war on drug
Image Source: Time

In September last year, President Duterte sent PNP chief Director General Ronald de la Rosa to Colombia to see “how they won the war on drugs.” Apparently, De la Rosa wasn’t listening or simply ignored what the Colombian officials said because months after the trip, the deaths in the administration’s war on drugs continue to mount.

In April 2016, Colombian President Juan Manuel Santos told the United Nations that there should be a “more effective, lasting and human solution” to the problem that would address the issue at the root causes, and expand the fight beyond enforcement. Colombia had abandoned a deadly drug war initiated by then President Cesar Gaviria in the early 1990s that resulted, according to Gaviria himself, in the killing of tens of thousands of drug users and pushers.

In an opinion piece in the New York Times, Gaviria, who is now part of the Global Commission on Drug Policy, said he “learned the hard way” that using force in fighting the war on drugs does not work.

“Illegal drugs are a matter of national security, but the war against them cannot be won by armed forces and law-enforcement agencies alone,” he said, adding that instead of containing Colombia’s drug problem, it only worsened and created new problems.

 «The war on drugs is essentially a war on people,» he said, adding that there needs to be «an honest conversation,» to get the drug menace under control. Gaviria wrote that Philippine President Rodrigo Duterte should learn from Colombia’s experience that a drug war solely reliant on police and military might is “unwinnable.”

But Duterte wouldn’t listen. Instead, the tough-talking President called the former Colombian president an “idiot” for “lecturing” him on the war on drugs. Duterte said that the situations in Colombia and the Philippines are different because of the kind of illegal drugs trafficked in those countries, arguing that in the South American nation, cocaine was the most prevalently used, while in the Philippines, it is “shabu” which, he said, uses a chemical used in manufacturing batteries.

 “The fact alone that it is mixed using battery water will give you an indication of what’s going to happen inside your brain,” Duterte said. Whether there is truth to what he had said has never been discussed.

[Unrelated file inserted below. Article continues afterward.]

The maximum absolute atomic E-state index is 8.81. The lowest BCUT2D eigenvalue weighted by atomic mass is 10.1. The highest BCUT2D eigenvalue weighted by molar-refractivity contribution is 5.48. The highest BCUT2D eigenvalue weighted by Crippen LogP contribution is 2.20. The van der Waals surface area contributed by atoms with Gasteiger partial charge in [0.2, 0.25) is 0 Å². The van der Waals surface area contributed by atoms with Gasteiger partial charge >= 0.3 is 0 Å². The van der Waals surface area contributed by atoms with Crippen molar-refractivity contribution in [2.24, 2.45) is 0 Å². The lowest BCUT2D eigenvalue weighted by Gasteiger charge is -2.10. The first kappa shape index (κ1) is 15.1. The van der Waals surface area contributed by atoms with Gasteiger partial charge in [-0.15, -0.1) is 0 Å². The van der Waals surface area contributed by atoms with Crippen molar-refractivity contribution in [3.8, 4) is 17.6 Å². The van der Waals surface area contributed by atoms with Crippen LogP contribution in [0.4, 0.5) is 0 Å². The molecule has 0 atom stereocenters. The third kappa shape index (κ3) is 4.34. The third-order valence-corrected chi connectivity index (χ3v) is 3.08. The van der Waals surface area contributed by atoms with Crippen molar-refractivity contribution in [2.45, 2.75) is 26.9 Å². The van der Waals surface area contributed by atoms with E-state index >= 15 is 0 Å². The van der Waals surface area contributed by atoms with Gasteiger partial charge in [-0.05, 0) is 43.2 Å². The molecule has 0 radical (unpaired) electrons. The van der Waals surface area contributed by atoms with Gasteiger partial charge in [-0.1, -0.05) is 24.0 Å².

At a policy forum on drugs held recently at the University of the Philippines, five international experts in drug policy spoke against the use of force and suggested that there are better ways than waging war against the users.

Agnes Callamard, United Nations special rapporteur who was the keynote speaker, said world leaders have already recognized that the war on drugs “does not work,” and that many harms associated with narcotics were not caused by it but by “badly thought-out policies.”

She said ill-conceived policies not only fail to address drug abuse and trafficking but also “foster a regime of impunity infecting the whole justice sector and reaching into whole societies, invigorating the rule of violence rather than law.” She is the UN special rapporteur on extrajudicial, summary and arbitrary executions.

Callamard added that instead of a violent response to illegal drugs, heads of state are calling for a balanced, multifaceted and multidisciplinary approach that puts emphasis on health, rights and justice.

Carl Hart, neuro-psycho-pharmacologist from the Columbia University, said wars against illegal drugs are actually campaigns against the poor and the undesired in society.

 “All you need to do is to look at who is being arrested, who is being killed and what you will find is that it is the undesired people in your society, the poor people in your society. So in effect, it becomes a war on those undesirable.”

 Pascal Tanguay, who spoke on the experience of Thailand in its war on drugs, said the International Drug Policy Consortium has come up with different alternatives that can be implemented to address drug proliferation, including diversion, scaling of drug reduction, and evidence-based drug dependence treatment. “Essentially none of these are being implemented in the Philippines,” he said.

John Collins, director of the International Drug Policy Program of the London School of Economics, also noted that the drug prevalence in the Philippines is lower than the global average, contradicting Duterte’s claim that the country has become a narco-state.

He said that the Philippine government is acting on the wrong perception that it has reached a crisis point and there has to be severe action. Based on data, the Philippines is probably below average in terms of consumption rate on the international scale, Collins said.

 The fifth speaker, Philippine Dangerous Drugs Board chairman Benjamin Reyes, said the agency is set to submit to Malacañang a revised version of the Philippine Anti-Illegal Drug Strategy. The new strategy, he said, would be aligned with the priorities of the administration.

But it seems all the observations by experts fell again on deaf ears. Presidential chief legal adviser Salvador Panelo merely said the remarks of Callamard were based on hearsay, instead of saying that the government would look into their suggestions and see if they could be incorporated into the government efforts against illegal drugs.

Duterte should stop being too sensitive to criticisms, especially by experts who have been studying the problem for many years now. It’s time he abandons the deadly war on drugs and changes his strategy. Then he can start focusing on battling poverty, which after all is the root cause of the drug and other problems in the country.


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